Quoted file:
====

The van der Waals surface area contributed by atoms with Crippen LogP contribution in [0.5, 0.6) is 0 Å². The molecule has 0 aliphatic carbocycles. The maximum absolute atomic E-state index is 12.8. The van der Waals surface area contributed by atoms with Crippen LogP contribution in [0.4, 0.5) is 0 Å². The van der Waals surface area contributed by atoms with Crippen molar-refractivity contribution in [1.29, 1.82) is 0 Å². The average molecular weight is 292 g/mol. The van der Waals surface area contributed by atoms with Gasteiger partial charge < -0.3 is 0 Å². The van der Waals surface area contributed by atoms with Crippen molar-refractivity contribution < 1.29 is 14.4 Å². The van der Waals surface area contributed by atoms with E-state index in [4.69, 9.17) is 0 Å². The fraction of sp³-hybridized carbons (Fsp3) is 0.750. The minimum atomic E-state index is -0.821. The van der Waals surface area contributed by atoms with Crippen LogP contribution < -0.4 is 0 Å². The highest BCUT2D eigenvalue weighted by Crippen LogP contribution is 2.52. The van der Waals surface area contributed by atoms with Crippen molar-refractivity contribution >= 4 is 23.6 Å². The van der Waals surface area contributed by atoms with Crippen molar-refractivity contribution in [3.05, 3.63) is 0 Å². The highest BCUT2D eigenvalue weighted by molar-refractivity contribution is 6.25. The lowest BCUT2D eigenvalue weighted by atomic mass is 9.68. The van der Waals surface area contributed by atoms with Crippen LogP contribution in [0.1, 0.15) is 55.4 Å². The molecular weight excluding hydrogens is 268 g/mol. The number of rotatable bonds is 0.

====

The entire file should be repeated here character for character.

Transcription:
The van der Waals surface area contributed by atoms with Crippen LogP contribution in [0.5, 0.6) is 0 Å². The molecule has 0 aliphatic carbocycles. The maximum absolute atomic E-state index is 12.8. The van der Waals surface area contributed by atoms with Crippen LogP contribution in [0.4, 0.5) is 0 Å². The van der Waals surface area contributed by atoms with Crippen molar-refractivity contribution in [1.29, 1.82) is 0 Å². The average molecular weight is 292 g/mol. The van der Waals surface area contributed by atoms with Gasteiger partial charge < -0.3 is 0 Å². The van der Waals surface area contributed by atoms with Crippen molar-refractivity contribution < 1.29 is 14.4 Å². The van der Waals surface area contributed by atoms with E-state index in [4.69, 9.17) is 0 Å². The fraction of sp³-hybridized carbons (Fsp3) is 0.750. The minimum atomic E-state index is -0.821. The van der Waals surface area contributed by atoms with Crippen LogP contribution < -0.4 is 0 Å². The highest BCUT2D eigenvalue weighted by Crippen LogP contribution is 2.52. The van der Waals surface area contributed by atoms with Crippen molar-refractivity contribution >= 4 is 23.6 Å². The van der Waals surface area contributed by atoms with Crippen molar-refractivity contribution in [3.05, 3.63) is 0 Å². The highest BCUT2D eigenvalue weighted by molar-refractivity contribution is 6.25. The lowest BCUT2D eigenvalue weighted by atomic mass is 9.68. The van der Waals surface area contributed by atoms with Crippen LogP contribution in [0.1, 0.15) is 55.4 Å². The molecular weight excluding hydrogens is 268 g/mol. The number of rotatable bonds is 0.